Then there is the more recent case of Li Peng: On the evening of January 8, 2004, he was swimming with a friend in a pool at an apartment complex in Saanich, British Columbia. They were alone with no lifeguard and Li, 19, “drowned,” sinking to the bottom of the pool as the other dashed for help.
That help took four minutes to arrive and despite attempts at resuscitation, Peng didn't regain consciousness. An ambulance took him to the hospital with the bleakest of prognoses. “I probably would have said this is a non-survivable situation,” noted an attending doctor. “Certainly, that's how my colleagues felt. I think it is fair to say that nursing and medical expectations for Li Peng were death or a vegetative state."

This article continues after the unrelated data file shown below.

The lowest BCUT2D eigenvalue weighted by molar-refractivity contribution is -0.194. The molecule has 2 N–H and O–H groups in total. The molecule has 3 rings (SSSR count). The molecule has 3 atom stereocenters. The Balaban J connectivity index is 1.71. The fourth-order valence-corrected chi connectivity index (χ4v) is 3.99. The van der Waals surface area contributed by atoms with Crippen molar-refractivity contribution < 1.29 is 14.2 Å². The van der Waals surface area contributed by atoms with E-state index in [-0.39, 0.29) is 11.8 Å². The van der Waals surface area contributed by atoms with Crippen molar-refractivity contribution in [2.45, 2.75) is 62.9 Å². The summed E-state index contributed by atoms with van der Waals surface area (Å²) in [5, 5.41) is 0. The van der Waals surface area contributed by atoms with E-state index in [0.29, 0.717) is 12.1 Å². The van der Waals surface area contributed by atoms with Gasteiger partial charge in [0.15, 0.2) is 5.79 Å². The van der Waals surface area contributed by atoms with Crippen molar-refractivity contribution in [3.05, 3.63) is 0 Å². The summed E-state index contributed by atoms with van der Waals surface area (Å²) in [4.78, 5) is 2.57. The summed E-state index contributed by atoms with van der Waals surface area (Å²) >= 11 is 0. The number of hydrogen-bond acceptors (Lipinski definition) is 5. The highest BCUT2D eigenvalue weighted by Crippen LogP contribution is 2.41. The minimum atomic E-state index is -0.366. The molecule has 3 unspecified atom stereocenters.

Medical staff generally expect that if there are going to be any signs of meaningful recovery, they will occur in the first 72 hours, and Li went well beyond that -- yet "came to" after a Christian evangelist prayed over him. He fully recovered. "We have no natural way of being able to understand why Li Peng gained what he did,” said another doctor.
Across the newswires comes the recent account of a toddler who was clinically "dead" for nearly two hours -- who had not taken a breath for 105 minutes -- yet ended up perfectly healthy at Children’s Hospital in Sydney, Australia! It shows the unlimited power of prayer. “I am astounded – I still can’t explain it,” said Dr. Andrew Numa, senior intensive care specialist.
Meanwhile, Axel Fischer, leader of a mission agency in Ulaanbaatar, Mongolia, reports that in the course of just a couple months, he heard of two people "raised from the dead."